My new client Emily contacted me with two problems. One – she needed a landscape design for her new home that would be pleasing and fit her space and her style. She wanted to enjoy being outdoors in her small backyard in the summer. She knew she didn’t want lawn and she wanted entertaining space. She had a small terrace outside the kitchen door which is certainly big enough for a cuppa coffee, but it didn’t feel naturalistic and certainly wasn’t big enough to entertain.
Two – no matter what sort of landscape design we did she would need regular landscape maintenance. In addition to finishing school, she spends a significant amount of time in France with family. Lots of people say they need low maintenance. Emily really needed low maintenance and a professional gardener who would not trim her Japanese maples into lollypops in her absence.
When she called me late spring of 2016 her landscape was completely overrun with weeds, and her plants (recently planted fall of 2015) were struggling. Emily is an affectionado of minimalist design. Her ultra modern Westmoreland home is designed for renting out the bottom floor and she has a tenant. Emily loves ferns and Japanese maples. She prefers green leaves to the overly colorful variegated designer plants. She loves a woodsy naturalistic style for her plantings but wanted a minimalist modern style for any hardscaping.
Tough Environment for plants – Dry Shade
Three huge maple trees in neighboring landscapes created deep to dappled shade. In summer they took all the water and in winter they buried the landscape in pounds of wet mucky leaves. Fall clean up with Oregon Bigleaf maple starts in December. It is not the romantic vision of a person wearing a light sweater whistling and raking up dry pretty leaves. You’re wearing rain gear and using a shovel lifting up pounds and pounds of wet muck. Many plants would simply rot and die. I would need to carefully select plants that can survive being buried by such a deluge of leaves. This was a tough environment for plantings.
On our design day we focused on the backyard. She had one window on the second floor (the kitchen window) and I selected a special Japanese maple, two king-size ferns and some small evergreen shrubs to see in winter. The Japanese maple has both a hot spring leaf color and strong red fall color. It was a lovely if obvious choice. Her downstairs tenant had an egress window so I kept the plantings low to keep all the available light.
To create privacy between properties we used three small evergreen trees with tiny leaves to contrast with the Oregon Bigleaf maple. The rest of the plants were selected for summer interest because they would not be seen in the winter from the house.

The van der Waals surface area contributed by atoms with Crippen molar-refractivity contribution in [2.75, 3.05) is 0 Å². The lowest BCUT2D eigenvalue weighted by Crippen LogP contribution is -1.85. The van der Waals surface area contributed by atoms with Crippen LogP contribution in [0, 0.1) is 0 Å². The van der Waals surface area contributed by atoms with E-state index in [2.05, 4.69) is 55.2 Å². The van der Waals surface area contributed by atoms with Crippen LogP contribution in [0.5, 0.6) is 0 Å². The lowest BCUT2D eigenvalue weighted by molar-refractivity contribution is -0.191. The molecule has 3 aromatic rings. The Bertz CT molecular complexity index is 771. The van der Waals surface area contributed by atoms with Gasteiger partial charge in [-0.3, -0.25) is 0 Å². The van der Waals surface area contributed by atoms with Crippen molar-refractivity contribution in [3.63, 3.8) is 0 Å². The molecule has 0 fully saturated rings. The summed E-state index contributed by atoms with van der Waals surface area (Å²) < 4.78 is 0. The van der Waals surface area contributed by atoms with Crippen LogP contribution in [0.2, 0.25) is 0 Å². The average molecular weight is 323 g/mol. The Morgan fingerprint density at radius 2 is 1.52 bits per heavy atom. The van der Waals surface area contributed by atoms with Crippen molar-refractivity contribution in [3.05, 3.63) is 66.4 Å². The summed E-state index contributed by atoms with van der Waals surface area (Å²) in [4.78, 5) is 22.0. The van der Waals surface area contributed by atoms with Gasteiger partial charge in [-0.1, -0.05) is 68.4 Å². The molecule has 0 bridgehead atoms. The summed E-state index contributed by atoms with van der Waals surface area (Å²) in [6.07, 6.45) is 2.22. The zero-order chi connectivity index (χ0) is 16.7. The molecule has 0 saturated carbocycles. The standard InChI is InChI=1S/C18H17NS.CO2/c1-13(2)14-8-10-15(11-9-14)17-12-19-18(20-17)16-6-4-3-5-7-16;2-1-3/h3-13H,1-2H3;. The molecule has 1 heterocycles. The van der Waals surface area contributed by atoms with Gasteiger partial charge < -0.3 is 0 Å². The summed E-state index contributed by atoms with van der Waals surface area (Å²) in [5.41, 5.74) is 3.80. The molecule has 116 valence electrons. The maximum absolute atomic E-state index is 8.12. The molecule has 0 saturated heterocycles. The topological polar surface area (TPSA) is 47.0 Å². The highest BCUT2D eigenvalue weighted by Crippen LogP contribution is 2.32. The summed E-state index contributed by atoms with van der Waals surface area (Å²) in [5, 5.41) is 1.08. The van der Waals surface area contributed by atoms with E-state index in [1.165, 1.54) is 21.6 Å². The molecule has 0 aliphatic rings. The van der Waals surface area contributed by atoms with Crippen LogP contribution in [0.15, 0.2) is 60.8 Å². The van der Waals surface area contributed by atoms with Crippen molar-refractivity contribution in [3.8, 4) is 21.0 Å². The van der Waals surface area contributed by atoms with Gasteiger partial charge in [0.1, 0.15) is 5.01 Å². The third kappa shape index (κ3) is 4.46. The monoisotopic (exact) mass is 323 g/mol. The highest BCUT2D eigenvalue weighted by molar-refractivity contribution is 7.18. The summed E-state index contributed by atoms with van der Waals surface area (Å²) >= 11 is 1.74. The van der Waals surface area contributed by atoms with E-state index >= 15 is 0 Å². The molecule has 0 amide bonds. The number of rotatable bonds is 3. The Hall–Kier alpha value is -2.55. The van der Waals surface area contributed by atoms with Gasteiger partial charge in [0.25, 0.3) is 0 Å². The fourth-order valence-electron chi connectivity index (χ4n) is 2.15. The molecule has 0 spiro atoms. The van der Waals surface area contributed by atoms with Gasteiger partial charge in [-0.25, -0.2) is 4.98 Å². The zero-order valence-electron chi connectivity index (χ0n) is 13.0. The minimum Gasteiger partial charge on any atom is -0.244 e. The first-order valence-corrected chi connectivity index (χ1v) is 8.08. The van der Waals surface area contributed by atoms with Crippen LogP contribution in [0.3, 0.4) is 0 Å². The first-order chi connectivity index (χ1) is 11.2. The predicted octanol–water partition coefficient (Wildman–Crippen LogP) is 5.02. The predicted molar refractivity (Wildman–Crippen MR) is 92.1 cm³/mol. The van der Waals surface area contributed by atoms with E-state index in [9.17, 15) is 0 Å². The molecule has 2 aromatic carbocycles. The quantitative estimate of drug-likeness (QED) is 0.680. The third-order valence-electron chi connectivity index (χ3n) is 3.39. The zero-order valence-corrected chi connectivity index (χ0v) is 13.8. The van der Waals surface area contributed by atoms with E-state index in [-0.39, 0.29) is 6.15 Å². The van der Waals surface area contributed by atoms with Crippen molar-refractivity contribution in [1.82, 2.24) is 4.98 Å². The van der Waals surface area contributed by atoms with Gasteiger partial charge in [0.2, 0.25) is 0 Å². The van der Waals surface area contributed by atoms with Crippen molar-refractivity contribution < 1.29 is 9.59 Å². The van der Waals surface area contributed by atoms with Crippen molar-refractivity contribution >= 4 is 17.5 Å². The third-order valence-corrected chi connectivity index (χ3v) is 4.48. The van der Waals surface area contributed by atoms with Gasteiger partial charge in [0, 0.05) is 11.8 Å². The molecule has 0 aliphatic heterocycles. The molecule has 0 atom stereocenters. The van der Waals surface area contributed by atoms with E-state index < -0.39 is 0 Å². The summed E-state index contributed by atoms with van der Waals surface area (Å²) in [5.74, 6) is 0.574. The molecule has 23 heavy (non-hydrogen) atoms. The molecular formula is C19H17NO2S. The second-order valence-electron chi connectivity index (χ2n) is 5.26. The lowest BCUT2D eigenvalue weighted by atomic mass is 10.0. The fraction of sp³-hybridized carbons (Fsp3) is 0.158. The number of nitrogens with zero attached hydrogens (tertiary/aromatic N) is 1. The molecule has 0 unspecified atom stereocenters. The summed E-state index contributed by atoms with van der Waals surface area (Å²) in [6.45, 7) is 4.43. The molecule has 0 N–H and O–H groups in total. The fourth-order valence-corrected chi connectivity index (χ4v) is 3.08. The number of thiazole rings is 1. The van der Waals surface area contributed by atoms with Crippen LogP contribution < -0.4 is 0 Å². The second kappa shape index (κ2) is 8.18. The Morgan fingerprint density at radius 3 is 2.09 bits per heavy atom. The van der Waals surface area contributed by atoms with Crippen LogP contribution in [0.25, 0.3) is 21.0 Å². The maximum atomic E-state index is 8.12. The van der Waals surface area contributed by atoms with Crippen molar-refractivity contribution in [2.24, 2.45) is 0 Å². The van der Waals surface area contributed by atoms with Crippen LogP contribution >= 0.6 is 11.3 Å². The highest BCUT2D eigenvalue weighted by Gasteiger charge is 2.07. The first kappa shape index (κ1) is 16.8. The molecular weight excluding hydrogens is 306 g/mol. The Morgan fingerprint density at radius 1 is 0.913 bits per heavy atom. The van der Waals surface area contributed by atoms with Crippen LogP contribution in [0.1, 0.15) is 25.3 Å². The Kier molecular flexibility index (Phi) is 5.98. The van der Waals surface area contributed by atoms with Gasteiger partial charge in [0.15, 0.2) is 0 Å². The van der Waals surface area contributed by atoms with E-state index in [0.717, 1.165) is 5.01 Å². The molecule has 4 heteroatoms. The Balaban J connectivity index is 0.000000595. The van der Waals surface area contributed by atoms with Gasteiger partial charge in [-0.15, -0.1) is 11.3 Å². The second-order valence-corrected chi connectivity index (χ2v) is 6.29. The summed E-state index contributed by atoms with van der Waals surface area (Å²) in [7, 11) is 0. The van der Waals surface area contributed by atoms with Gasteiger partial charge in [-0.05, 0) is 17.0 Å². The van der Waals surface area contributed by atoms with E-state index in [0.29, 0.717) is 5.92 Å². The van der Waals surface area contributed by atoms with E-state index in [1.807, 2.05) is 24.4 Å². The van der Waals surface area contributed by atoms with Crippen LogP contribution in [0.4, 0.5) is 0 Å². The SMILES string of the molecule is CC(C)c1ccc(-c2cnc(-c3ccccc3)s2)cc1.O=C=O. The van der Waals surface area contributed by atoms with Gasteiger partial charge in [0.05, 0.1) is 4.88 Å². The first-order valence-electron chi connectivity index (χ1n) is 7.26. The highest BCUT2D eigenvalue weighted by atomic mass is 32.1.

Materials create the style
When I am designing a modern landscape, materials are everything. The new modern landscape design, which is actually not all that new anymore, can become a cliché of itself. Straight line paths without proportional balance look uninviting and cold. We used a warm gray HydraPressed concrete slab that is the epitome of modern style and will last forever if properly installed. We created two patio spaces and connected them with wide paths. It looks like one space with plants flowing in between. This is a lot of hardscape for a backyard so you might think it would look harsh. Plantings will cover every square inch of soil and create such a lush and full complement so that the patios are fully integrated visually. It’s a balancing act between hardscape and planted space. Another help toward a serene and simple look is the lack of lawn. Lawn, patio and plantings in such a narrow landscape wood tend to create a busy feeling and of course lawn would not thrive in such a shaded woodsy environment.
100 shades of green
It was important to honor Emily’s love of green leafed plants but in order to achieve the lushness needed to integrate the design, I had to find a way to provide a variety of textures (leaf shape, sheen, shade of green, habit of plant branches, etc.). My ideal for Emily’s garden is that you could take a picture of it with black-and-white film and it would still look incredibly beautiful because of the contrasting textures and varying shades of green.
Because Emily loves Japanese maples she will have a succession of seasonal color changes to entertain her from spring to fall. The plantings we used are fairly low water once mature but it would be difficult to establish the plantings without irrigation because the huge Oregon Bigleaf maples roots will steal water from the new plants. With Emily’s school schedule and traveling, an irrigation system was necessary for long-term success. No one wants to saddle their tenant with the job of hand watering the landscape.
Emily is very happy with the design “I absolutely love the garden and am so excited about it. It’s wonderful.”